Brazilian researchers have reconstructed the evolutionary history of amoebae and demonstrated that at the end of the Precambrian period, at least 750 million years ago, life on earth was much more diverse than suggested by classic theory.
The study, which what supported by Sao Paulo Research Foundation – FAPESP, revealed eight new ancestral lineages of Thecamoebae, the largest group in Amoebozoa. Thecamoebians are known as testates because of their hard outer carapace or shell.
In this study, published in the journal Current Biology researchers affiliated with the University of Sao Paulo's Bioscience Institute (IB-USP) in Brazil, in partnership with colleagues at the Mississippi State University in the United States, uses innovative techniques to reconstruct the phylogenetic (evolutionary) tree of Thecamoeba, which belongs to the order Arcellinida.
The new phylogenetic tree was created using mathematical algorithms and the transcriptomes of 1
750 million years ago, ancestors of the Camoebians were already evolving.
"We reached our conclusions using a combination of two major scientific areas – paleontology and phylogenetic systematics, the field within biology that reconstructs evolutionary history and studies the patterns of In this way, we were able to untangle one of the knots in evolutionary theory about life on the planet, "said Daniel Lahr, a professor at IB-USP and lead author of the article.
Reclassification of Amoebozoa
The researchers completely dismantled the previous classification of the Camoebians. [from 750 million years ago] of arcellinids about which nothing was known, "Lahr told.
The old thecamoebian classification was based on shell composition. However, they were divided into agglutinate and organic.
The old classification, he added, had been questioned for several years, but more evidence what needed to demolish it. The genetic community suspected that the arcellinid testate amoebae had emerged and evolved to diversify some 750 million years ago
Past and future
According to Lahr, the study presents a different view of how microorganisms evolved on the planet. The late Precambrian was considered a period of low biotic diversity, with only a few species of bacteria and some protists.
"It was in this period 800 million years ago that the oceans became oxygenated The study published in Current.
The study published in Current Biology, he added, on a detail of this question. "What's more, geophysicists are discovering that this process has slowed down and may have lasted 100 million years or so," he said. 19659003] However, scientists do not know what pressure triggered this oxygenation. One way to resolve the competition for another is to get more and more multicellular, "Lahr said.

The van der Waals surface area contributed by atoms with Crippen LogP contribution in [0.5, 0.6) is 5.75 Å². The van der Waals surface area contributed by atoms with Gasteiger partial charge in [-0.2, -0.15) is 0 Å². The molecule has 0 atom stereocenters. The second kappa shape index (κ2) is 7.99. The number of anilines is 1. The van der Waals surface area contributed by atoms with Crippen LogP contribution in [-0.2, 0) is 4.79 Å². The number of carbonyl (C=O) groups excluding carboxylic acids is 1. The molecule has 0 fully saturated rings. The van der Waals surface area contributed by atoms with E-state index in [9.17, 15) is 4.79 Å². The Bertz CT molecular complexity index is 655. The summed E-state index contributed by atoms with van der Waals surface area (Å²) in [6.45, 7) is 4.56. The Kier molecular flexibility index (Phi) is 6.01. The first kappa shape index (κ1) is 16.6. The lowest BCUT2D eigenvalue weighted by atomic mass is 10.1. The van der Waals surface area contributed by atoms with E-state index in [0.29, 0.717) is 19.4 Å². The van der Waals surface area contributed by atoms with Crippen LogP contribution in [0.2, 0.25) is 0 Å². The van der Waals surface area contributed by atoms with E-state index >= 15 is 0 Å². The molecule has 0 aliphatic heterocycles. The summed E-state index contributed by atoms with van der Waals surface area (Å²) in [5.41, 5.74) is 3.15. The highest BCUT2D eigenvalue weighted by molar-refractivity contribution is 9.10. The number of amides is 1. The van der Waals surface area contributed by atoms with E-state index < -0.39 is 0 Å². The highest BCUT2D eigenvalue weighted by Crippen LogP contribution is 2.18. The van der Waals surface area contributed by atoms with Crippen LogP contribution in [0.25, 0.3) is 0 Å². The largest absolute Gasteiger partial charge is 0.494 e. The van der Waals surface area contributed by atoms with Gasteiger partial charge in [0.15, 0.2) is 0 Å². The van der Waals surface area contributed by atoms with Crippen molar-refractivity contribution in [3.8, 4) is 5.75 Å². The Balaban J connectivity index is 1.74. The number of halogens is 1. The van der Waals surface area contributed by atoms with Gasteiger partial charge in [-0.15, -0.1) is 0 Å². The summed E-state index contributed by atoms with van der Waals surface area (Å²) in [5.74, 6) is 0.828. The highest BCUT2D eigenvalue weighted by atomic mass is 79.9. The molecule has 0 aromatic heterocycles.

The study has also contributed to a better understanding of today's climate change. "We began to understand in more depth how this microbial life affects the planet in several ways," Lahr said. This is one of the largest glaciation events ever. "
According to Lahr, these changes may have had biological origins , "We are currently experiencing," he said.
In addition to the discovery of greater diversity in the Precambrian, the study also establishes the morphology of the ancestors of thecamoebians to establish the vase-shaped microfossils (VSMs).
VSMs are presumed to be fossils of testate amoebae. They are unicellular and eukaryotic and have an external skeleton. Significant diversity of VSMs has been documented for the Neoproterozoic era, which spanned between 1 billion and 541 million years ago, and what the terminal era of the Precambrian.
"The microorganisms evolved on the planet Although it is possible to compare their chemical composition, which in this case are especially well preserved , with those of current thecamoebians reconstituted by big data, "said Luana Morais, a postdoctoral researcher with a scholarship from FAPESP and coauthor of the article.
In addition to the lacquer of DNA-containing fossils, the researchers facing another obstacle in reconstructing the phylogenetic tree: thecamoebians can not be cultured in the laboratory, and gen
The solution to this problem is to use the single-cell transcriptome technique to analyze phylogenetics (instead of gene expression, its normal application). "We sequenced whole transcriptomes of arcellin amoebae using live samples," Lahr explained.
The researchers used transcriptome-based methodology to capture all of the messenger RNAs from each individual cell and "This yielded several thousand genes and some 100,000 amino acids sites, or 100,000 datapoints giving the phylogenetic tree, which had never been seen before." convert them into a sequenceable complementary DNA library.
"Our research is fundamentally on single cell transcriptomics, in which our lab is one of the worldwide pioneers," Lahr said.
In this study, the researchers selected 250. "This is a revolutionary technique in this field because it allows us to find a single [unicellular] amoeba, isolate and clean it, and perform all the procedures for the procedure to sequence the whole transcriptome." genes to construct the phylogenetic tree. "It's not good looking at just one cell when you're studying expression, because the resolution will be insufficient," Lahr said. Thus, it is possible to use this technique, which has originally been developed for tumor cells, and adapt it It is much larger than a tumor cell. "
Before the technique was developed, only organisms grown in the laboratory could be sequenced. It's estimated that only 1% or less of all biodiversity is cultivable, "Lahr said.